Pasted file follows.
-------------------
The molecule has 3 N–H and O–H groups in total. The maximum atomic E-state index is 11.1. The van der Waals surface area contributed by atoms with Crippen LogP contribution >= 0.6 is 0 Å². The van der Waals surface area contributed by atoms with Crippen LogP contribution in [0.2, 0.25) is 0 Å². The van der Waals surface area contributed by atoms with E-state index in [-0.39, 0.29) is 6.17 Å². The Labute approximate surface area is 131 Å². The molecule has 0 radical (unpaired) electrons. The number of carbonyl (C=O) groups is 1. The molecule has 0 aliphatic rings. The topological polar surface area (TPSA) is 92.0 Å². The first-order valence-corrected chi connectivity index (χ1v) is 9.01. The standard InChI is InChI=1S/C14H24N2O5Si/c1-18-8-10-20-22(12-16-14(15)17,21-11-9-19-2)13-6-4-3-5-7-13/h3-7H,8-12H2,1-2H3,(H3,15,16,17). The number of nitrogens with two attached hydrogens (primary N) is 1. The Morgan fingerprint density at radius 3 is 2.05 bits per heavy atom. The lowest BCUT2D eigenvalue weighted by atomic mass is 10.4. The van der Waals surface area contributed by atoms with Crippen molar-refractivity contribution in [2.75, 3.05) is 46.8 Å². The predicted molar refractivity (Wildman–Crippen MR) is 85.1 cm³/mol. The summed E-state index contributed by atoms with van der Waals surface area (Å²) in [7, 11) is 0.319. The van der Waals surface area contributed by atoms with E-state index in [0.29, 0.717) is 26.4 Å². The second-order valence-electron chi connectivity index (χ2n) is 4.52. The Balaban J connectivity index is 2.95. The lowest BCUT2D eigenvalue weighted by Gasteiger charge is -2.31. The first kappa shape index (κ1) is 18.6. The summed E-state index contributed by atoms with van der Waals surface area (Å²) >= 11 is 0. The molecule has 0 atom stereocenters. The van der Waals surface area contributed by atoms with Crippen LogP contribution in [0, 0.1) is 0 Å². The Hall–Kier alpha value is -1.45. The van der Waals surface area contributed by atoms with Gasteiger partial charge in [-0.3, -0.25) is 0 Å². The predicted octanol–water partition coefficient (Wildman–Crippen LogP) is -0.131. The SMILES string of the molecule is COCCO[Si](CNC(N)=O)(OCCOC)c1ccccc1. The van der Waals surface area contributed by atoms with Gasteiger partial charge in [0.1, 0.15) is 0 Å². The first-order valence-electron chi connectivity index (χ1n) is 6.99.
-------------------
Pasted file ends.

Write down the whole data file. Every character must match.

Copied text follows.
The molecule has 3 N–H and O–H groups in total. The maximum atomic E-state index is 11.1. The van der Waals surface area contributed by atoms with Crippen LogP contribution >= 0.6 is 0 Å². The van der Waals surface area contributed by atoms with Crippen LogP contribution in [0.2, 0.25) is 0 Å². The van der Waals surface area contributed by atoms with E-state index in [-0.39, 0.29) is 6.17 Å². The Labute approximate surface area is 131 Å². The molecule has 0 radical (unpaired) electrons. The number of carbonyl (C=O) groups is 1. The molecule has 0 aliphatic rings. The topological polar surface area (TPSA) is 92.0 Å². The first-order valence-corrected chi connectivity index (χ1v) is 9.01. The standard InChI is InChI=1S/C14H24N2O5Si/c1-18-8-10-20-22(12-16-14(15)17,21-11-9-19-2)13-6-4-3-5-7-13/h3-7H,8-12H2,1-2H3,(H3,15,16,17). The number of nitrogens with two attached hydrogens (primary N) is 1. The Morgan fingerprint density at radius 3 is 2.05 bits per heavy atom. The lowest BCUT2D eigenvalue weighted by atomic mass is 10.4. The van der Waals surface area contributed by atoms with Crippen molar-refractivity contribution in [2.75, 3.05) is 46.8 Å². The predicted molar refractivity (Wildman–Crippen MR) is 85.1 cm³/mol. The summed E-state index contributed by atoms with van der Waals surface area (Å²) in [7, 11) is 0.319. The van der Waals surface area contributed by atoms with E-state index in [0.29, 0.717) is 26.4 Å². The second-order valence-electron chi connectivity index (χ2n) is 4.52. The Balaban J connectivity index is 2.95. The lowest BCUT2D eigenvalue weighted by Gasteiger charge is -2.31. The first kappa shape index (κ1) is 18.6. The summed E-state index contributed by atoms with van der Waals surface area (Å²) >= 11 is 0. The molecule has 0 atom stereocenters. The van der Waals surface area contributed by atoms with Crippen LogP contribution in [0, 0.1) is 0 Å². The Hall–Kier alpha value is -1.45. The van der Waals surface area contributed by atoms with Gasteiger partial charge in [-0.3, -0.25) is 0 Å². The predicted octanol–water partition coefficient (Wildman–Crippen LogP) is -0.131. The SMILES string of the molecule is COCCO[Si](CNC(N)=O)(OCCOC)c1ccccc1. The van der Waals surface area contributed by atoms with Gasteiger partial charge in [0.1, 0.15) is 0 Å². The first-order valence-electron chi connectivity index (χ1n) is 6.99.